Also Known as “bulging disc”
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What you need to know about slipped discs
What is a slipped disc?
A slipped or herniated disc occurs when the inner portion of one of the discs in your spine protrudes through the outer ring. As I’m sure you know, your spine is made of a series bones called vertebrae. They are stacked on top of each other and have discs as cushions. The discs work like your car suspension. They absorb shock so that your body is able to walk, run, twist and lift without damaging the more delicate parts of your spine.
Each disc has two parts. An inner part that is soft and gelatinous and a tougher outer part. Weakness or injury may cause the inner part of the disc to protrude through the outer part. This has many names including; herniated, prolapsed and slipped disc. This alone will cause a lot of pain, but if the disc presses on a nerve, you can experience pain and numbness along the affected nerve. Sometimes this is referred to as Sciatica
What are the causes of a slipped disc?
Certain motions can cause damage to your discs. Twisting or turning to lift an object can make a disc “slip out of place”. Lifting a large, heavy object can also result in a herniated disc, which is a more severe injury. Having a physically demanding job increases the risk of a disc slipping out of place too.
People who are overweight are also at risk of a bulging or slipped disc. Weak muscles and extra weight contribute to the chances of an overweight person developing a slipped disc, and in our experience, it does make the injury recover more slowly.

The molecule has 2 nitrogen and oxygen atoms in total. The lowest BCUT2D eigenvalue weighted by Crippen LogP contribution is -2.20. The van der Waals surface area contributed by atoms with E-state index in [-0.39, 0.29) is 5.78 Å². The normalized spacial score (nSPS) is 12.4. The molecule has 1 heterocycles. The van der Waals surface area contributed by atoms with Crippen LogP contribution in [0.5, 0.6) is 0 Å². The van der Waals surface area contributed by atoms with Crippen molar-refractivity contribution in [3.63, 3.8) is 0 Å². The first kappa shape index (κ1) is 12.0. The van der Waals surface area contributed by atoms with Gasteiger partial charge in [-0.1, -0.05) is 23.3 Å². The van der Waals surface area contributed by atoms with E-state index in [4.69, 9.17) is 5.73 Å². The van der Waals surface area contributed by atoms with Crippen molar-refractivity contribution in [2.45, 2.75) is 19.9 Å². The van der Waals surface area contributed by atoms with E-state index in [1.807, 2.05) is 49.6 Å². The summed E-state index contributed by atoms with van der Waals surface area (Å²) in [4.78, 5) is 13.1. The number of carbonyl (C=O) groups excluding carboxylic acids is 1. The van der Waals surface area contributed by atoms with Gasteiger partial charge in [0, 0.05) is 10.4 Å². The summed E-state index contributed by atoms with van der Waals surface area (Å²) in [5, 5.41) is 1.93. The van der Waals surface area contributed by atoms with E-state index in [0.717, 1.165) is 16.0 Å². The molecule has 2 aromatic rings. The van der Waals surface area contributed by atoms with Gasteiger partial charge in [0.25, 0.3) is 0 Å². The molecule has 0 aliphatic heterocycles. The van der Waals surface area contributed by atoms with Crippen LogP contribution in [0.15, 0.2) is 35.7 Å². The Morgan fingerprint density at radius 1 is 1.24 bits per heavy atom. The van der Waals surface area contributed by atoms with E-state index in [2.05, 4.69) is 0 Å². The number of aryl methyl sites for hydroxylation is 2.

Herniated discs are more commonly found in men than women. Slipped discs are also more likely to occur in older people. As you mature, the discs in your spine begin to lose their protective water content. As a result, they can pop out of place easier.
The specific type of disc injury does, however, change as you age. People in their 30’s and 40’s have a greater risk of a herniated disc than those who are over 55. And the over 55’s more commonly strain the outer portion of the disc. This information is important when treatment is being recommended as slightly different approaches work better depending on the specifics of the disc injury.
What are the symptoms of a slipped disc?
A slipped disc can occur in any part of your spine. From your neck, right down to your lower back, but the lower back is a more common area for slipped discs. A slipped disc can cause quite a lot of issues in your back as it can press on one of the many blood vessels and nerves in your spine. This means that there are a lot of symptoms associated with a slipped disc, including: